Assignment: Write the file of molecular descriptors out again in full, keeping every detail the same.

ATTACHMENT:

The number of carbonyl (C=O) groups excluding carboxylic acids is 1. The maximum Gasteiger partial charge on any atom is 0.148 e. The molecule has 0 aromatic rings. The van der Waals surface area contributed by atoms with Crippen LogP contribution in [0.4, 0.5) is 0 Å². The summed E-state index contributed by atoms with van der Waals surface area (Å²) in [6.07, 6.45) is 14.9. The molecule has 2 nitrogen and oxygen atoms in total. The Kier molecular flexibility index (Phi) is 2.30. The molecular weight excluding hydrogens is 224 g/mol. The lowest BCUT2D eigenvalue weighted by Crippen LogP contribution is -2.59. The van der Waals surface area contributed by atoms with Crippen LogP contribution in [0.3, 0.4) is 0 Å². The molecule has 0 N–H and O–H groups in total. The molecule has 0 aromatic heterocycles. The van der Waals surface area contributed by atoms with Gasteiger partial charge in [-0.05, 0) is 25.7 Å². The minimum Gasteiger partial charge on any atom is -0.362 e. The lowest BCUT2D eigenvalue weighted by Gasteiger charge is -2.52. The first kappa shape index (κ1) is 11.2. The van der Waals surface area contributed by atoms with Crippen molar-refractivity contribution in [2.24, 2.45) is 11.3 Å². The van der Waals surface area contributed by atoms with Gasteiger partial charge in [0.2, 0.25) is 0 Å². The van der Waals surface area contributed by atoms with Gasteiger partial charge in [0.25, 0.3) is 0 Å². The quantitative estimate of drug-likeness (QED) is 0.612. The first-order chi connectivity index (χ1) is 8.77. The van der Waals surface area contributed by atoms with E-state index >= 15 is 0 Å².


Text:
The number of carbonyl (C=O) groups excluding carboxylic acids is 1. The maximum Gasteiger partial charge on any atom is 0.148 e. The molecule has 0 aromatic rings. The van der Waals surface area contributed by atoms with Crippen LogP contribution in [0.4, 0.5) is 0 Å². The summed E-state index contributed by atoms with van der Waals surface area (Å²) in [6.07, 6.45) is 14.9. The molecule has 2 nitrogen and oxygen atoms in total. The Kier molecular flexibility index (Phi) is 2.30. The molecular weight excluding hydrogens is 224 g/mol. The lowest BCUT2D eigenvalue weighted by Crippen LogP contribution is -2.59. The van der Waals surface area contributed by atoms with Crippen LogP contribution in [0.3, 0.4) is 0 Å². The molecule has 0 N–H and O–H groups in total. The molecule has 0 aromatic heterocycles. The van der Waals surface area contributed by atoms with Gasteiger partial charge in [-0.05, 0) is 25.7 Å². The minimum Gasteiger partial charge on any atom is -0.362 e. The lowest BCUT2D eigenvalue weighted by Gasteiger charge is -2.52. The first kappa shape index (κ1) is 11.2. The van der Waals surface area contributed by atoms with Crippen molar-refractivity contribution in [2.24, 2.45) is 11.3 Å². The van der Waals surface area contributed by atoms with Gasteiger partial charge in [0.2, 0.25) is 0 Å². The van der Waals surface area contributed by atoms with Gasteiger partial charge in [0.25, 0.3) is 0 Å². The quantitative estimate of drug-likeness (QED) is 0.612. The first-order chi connectivity index (χ1) is 8.77. The van der Waals surface area contributed by atoms with E-state index >= 15 is 0 Å².